In January 1987, some chiefly Labour members were planning to show a film inside the house dealing with a security project called Zircon. The then attorney general, Sir Michael Havers, tried to get an injunction preventing the showing of the film on the premises. The judge said it was nothing to do with him and that it was up to the House. Mr Speaker Weatherill then issued an order prohibiting the showing of the film within the precincts.
The leader of the House, John Biffin, moved a motion confirming the Speaker's order. The House declined to follow the Speaker's and the then government's advice, and sent the case to the Committee of Privileges. Anticlimatically, the committee decided that showing a film was not a "proceeding in Parliament" and accordingly was not protected by parliamentary privilege. The Speaker, the committee concluded, had been entitled to make the order he had made.
In 1938 the Conservative MP Duncan Sandys said on the floor of the house that he had been asked by the attorney general about the information used by Sandys to draft a parliamentary question. The attorney had, according to Sandys, threatened him with the Official Secrets Act. The affair was referred to a special select committee on the Official Secrets Act (rather than to the Committee of Privileges). This special committee concluded that the soliciting or receipt of information was not a "proceeding in parliament" so was not protected by parliamentary privilege. But it went on to say, confusingly, that it would be "inadvisable" to define "the extent of immunity from prosecution under the Official Secrets Act to which members of parliament are or ought to be entitled".
It is, as the lawyers like to say, unnecessary to decide the point. For Mr Green was not arraigned (he does not seem to have been formally charged) under the Official Secrets Act but for a more obscure non-statutory offence of misconduct in a public office.
We cannot try to turn the clock back to 2.25pm last Wednesday, before Mr Speaker Martin made his unconfident statement. We know that it was Ms Jill Pay, the Serjeant at Arms, who allowed the constabulary on to the premises. It seems to be a matter of dispute whether the director of the police operation allowed Ms Pay to exercise her discretion over admittance. As the police did not possess a search warrant she should have been allowed to say: "Not today, thanks very much."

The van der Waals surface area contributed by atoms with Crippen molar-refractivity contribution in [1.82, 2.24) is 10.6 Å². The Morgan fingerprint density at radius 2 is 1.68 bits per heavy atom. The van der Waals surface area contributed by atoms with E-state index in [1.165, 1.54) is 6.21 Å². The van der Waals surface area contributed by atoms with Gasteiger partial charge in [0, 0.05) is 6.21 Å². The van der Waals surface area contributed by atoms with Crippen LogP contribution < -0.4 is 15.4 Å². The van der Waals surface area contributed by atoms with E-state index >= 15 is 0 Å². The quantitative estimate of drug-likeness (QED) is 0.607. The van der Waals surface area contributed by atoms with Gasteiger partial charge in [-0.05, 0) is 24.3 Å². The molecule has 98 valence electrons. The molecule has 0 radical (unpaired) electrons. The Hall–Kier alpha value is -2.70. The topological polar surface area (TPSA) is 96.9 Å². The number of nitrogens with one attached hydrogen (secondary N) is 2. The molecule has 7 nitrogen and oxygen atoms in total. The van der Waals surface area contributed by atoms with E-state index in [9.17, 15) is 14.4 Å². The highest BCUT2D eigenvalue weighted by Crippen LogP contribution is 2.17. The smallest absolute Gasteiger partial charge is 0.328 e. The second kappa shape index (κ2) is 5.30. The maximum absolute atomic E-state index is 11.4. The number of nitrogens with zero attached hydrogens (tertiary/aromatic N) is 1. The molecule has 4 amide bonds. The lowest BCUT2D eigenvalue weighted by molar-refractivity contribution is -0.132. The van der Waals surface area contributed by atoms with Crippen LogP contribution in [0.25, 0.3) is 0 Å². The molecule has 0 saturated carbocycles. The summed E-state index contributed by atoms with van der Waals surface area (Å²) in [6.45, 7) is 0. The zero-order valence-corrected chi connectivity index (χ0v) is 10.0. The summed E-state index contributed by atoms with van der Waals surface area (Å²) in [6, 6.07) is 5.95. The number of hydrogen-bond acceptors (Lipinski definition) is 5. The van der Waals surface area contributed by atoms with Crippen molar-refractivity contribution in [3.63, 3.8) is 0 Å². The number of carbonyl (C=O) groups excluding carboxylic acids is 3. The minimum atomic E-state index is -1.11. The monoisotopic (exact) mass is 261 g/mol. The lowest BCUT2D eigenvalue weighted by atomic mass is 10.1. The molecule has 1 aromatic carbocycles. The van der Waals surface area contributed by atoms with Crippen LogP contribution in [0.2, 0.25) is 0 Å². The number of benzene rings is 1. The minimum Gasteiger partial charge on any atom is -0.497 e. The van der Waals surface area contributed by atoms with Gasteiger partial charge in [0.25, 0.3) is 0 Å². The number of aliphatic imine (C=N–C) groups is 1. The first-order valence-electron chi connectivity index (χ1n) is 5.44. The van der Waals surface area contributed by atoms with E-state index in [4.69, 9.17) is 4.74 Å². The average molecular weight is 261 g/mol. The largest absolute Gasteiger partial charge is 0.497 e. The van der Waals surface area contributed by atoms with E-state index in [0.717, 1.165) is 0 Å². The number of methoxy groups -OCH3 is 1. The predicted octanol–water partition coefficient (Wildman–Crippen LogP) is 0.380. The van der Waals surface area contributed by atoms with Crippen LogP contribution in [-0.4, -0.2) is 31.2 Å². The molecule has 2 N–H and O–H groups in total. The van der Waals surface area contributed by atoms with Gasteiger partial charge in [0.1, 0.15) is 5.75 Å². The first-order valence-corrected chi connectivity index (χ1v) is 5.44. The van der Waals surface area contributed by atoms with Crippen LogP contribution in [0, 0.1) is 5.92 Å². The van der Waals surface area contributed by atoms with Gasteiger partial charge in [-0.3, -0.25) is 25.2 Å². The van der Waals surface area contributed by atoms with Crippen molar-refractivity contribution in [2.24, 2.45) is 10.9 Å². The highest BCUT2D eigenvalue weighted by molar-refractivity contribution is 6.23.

I once had dealings, through no fault of my own, not with the Serjeant at Arms, a retired military gentleman, but with his secretary. She was called Miss Frampton, a formidable lady, who could quell intruders with a glance. I was lucky to escape in one piece. Miss Frampton, I am confident, would have sent the police packing, with only a dismissive look.
In the exchanges of the middle of the week, there was an undercurrent not of revenge exactly, but more of gloating. Mr Tony Blair and his hangers-on had suffered at the hands of the police: so Mr Cameron and his chums were to undergo a similar experience.
There is no true comparison. Dodgy fund-raising is one thing; leaking from government departments another matter entirely. It is not for the criminal law to keep the Government's secrets on its behalf but for the Government itself: in this same case, the permanent secretary of the Home Office and the Home Secretary herself.Reuse content